Animal studies have suggested that Mn might be associated with some components of the metabolic syndrome (MetS). A few epidemiological studies have assessed dietary Mn intake and its association with the risk of the MetS and its components among Chinese adults. In this study, we assessed daily dietary Mn intake and its relationship with MetS risk among Chinese adults in Zhejiang Province using data from the 5th Chinese National Nutrition and Health Survey (2010–2012). A total of 2111 adults were included. Dietary Mn intake was assessed using 3-d 24-h dietary recalls; health-related data were obtained by questionnaire surveys, physical examinations and laboratory assessments. The mean intake of Mn was 6·07 (sd 2·94) mg/d for men (n 998) and 5·13 (sd 2·65) mg/d for women (n 1113). Rice (>42 %) was the main food source of Mn. The prevalence of the MetS was 28·0 % (590/2111). Higher Mn intake was associated with a decreased risk of the MetS in men (Q4 v. Q1 OR 0·62; 95 % CI 0·42, 0·92; Ptrend=0·043) but an increased risk in women (Q4 v. Q1 OR 1·56; 95 % CI 1·02, 2·45; Ptrend=0·078). In addition, Mn intake was inversely associated with abdominal obesity (Ptrend=0·016) and hypertriacylglycerolaemia (Ptrend=0·029) in men, but positively associated with low HDL-cholesterol in both men (Ptrend=0·003) and women (Ptrend<0·001). Our results suggest that higher Mn intakes may be protective against the MetS in men. The inverse association between Mn intake and the MetS in women might be due to the increased risk for low HDL-cholesterol.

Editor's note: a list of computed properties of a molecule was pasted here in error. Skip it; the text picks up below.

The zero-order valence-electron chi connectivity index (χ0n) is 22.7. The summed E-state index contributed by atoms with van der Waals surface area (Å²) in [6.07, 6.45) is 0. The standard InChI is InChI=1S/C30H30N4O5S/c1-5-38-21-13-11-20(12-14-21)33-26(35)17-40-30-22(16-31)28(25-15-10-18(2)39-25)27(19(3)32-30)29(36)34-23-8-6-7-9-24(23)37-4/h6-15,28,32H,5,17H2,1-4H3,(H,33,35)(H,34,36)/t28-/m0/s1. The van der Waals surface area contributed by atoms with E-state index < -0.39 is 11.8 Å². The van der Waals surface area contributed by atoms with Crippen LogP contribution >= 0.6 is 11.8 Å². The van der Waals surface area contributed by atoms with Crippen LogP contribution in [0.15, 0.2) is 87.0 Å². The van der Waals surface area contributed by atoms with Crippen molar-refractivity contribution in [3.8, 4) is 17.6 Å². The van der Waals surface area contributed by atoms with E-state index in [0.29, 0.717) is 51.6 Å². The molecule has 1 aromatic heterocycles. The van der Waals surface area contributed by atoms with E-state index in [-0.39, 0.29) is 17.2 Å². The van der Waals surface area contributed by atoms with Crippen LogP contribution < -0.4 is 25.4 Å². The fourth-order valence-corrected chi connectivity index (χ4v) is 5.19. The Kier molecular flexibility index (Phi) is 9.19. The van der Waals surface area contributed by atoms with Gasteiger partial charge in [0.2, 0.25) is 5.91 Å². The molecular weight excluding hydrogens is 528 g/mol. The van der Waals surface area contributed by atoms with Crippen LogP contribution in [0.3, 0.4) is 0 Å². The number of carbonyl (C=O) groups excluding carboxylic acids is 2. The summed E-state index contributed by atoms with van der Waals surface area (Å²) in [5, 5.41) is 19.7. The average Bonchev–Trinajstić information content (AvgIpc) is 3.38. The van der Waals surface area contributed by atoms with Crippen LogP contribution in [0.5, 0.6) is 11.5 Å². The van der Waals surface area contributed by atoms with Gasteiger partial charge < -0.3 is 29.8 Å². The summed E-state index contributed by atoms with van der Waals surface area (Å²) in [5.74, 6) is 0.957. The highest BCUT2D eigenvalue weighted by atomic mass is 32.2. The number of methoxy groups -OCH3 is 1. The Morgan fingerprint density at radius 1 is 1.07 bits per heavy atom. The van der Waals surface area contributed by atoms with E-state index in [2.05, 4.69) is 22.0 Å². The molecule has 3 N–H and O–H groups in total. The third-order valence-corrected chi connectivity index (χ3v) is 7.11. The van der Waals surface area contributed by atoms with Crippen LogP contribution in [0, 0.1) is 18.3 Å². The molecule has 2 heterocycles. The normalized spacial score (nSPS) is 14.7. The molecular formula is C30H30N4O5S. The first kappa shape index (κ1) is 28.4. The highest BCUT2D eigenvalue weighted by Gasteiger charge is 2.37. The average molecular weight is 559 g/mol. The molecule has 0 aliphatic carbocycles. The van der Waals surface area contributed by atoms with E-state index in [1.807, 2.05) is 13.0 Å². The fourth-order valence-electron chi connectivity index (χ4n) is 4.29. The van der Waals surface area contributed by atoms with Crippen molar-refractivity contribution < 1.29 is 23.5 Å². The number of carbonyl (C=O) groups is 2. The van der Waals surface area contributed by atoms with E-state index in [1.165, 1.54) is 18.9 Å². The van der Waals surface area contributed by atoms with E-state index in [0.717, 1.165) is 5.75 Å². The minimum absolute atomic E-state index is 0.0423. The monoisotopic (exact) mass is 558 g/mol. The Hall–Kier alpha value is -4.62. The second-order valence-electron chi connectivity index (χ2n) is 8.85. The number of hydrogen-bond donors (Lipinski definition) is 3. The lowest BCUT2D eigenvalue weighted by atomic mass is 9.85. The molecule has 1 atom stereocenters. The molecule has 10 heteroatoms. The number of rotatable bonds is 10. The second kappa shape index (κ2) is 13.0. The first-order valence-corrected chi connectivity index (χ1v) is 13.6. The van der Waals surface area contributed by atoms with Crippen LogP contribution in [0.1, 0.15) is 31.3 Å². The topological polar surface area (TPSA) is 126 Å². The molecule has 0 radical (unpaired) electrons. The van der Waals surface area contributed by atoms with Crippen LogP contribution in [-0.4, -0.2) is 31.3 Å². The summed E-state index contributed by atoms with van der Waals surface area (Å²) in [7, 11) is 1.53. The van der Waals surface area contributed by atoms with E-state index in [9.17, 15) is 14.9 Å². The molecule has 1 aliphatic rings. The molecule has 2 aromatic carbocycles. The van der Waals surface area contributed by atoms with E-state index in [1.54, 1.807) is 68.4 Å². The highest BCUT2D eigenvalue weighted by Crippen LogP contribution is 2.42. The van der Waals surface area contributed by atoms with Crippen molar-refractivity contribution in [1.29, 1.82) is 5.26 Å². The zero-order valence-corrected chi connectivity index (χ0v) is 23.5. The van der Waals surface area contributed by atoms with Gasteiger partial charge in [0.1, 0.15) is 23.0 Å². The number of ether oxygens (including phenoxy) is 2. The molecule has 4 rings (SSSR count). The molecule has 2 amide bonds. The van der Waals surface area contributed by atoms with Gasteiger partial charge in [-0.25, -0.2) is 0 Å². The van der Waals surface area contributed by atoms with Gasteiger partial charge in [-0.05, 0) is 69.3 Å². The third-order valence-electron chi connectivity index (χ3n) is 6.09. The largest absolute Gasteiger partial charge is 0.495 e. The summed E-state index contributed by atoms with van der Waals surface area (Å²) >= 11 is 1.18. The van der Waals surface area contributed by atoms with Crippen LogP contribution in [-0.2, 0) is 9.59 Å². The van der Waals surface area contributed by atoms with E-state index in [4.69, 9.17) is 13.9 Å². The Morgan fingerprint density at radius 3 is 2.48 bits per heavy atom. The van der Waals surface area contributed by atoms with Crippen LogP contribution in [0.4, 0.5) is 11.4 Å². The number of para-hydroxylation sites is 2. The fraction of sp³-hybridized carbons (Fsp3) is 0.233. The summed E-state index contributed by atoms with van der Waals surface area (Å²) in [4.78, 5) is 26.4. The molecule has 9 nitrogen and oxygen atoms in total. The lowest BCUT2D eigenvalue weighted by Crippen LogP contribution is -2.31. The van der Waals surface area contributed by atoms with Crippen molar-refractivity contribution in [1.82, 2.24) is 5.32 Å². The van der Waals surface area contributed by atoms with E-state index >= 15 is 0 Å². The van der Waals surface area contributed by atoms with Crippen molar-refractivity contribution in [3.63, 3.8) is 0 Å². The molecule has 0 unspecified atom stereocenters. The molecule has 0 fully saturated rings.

The aim of the present study was to explore the influencing factors of urinary iodine concentration (UIC) and the relationship between iodised salt concentration and UIC in order to give suggestions for the surveillance of iodine nutrition status. For this purpose, a multi-stage cluster sampling technique was employed in the present cross-sectional study. Correlations between UIC and salt iodine concentration were evaluated by Spearmen's correlation analysis. Risk factors of having a lower UIC were identified by logistic regression analysis, and the equations of UIC and salt iodine concentration were fitted by curve regression analysis. The median UIC was found to be 162·0 (25th–75th percentile 98·2–248·6) μg/l. The UIC was correlated with salt iodine concentration (Spearman's ρ = 0·144, P< 0·05). The multiple logistic regression analysis found the following influencing factors for having a lower UIC: age (OR 0·98, 95 % CI 0·98, 0·98, P< 0·05); sex (OR 0·81, 95 % CI 0·71, 0·92, P< 0·05); education level (OR 0·87, 95 % CI 0·83, 0·90, P< 0·05); status of occupation (OR 0·91, 95 % CI 0·86, 0·96, P< 0·05); occupation (OR 1·03, 95 % CI 1·00, 1·05, P< 0·05); pickled food (OR 1·24, 95 % CI 1·08, 1·42, P< 0·05); salt iodine concentration (OR 1·03, 95 % CI 1·02, 1·03, P< 0·05). The curve regression analysis found that UIC (y) and salt iodine concentration (x) could be expressed by the following equation: y= 1·5772x1·4845. In conclusion, the median UIC of individuals in Zhejiang Province falls within optimal status as recommended by the WHO/UNICEF/International Council for Control of IDD. To maintain optimal iodine nutrition status, salt iodine concentration should be in the range of 16·4 to 34·3 mg/kg.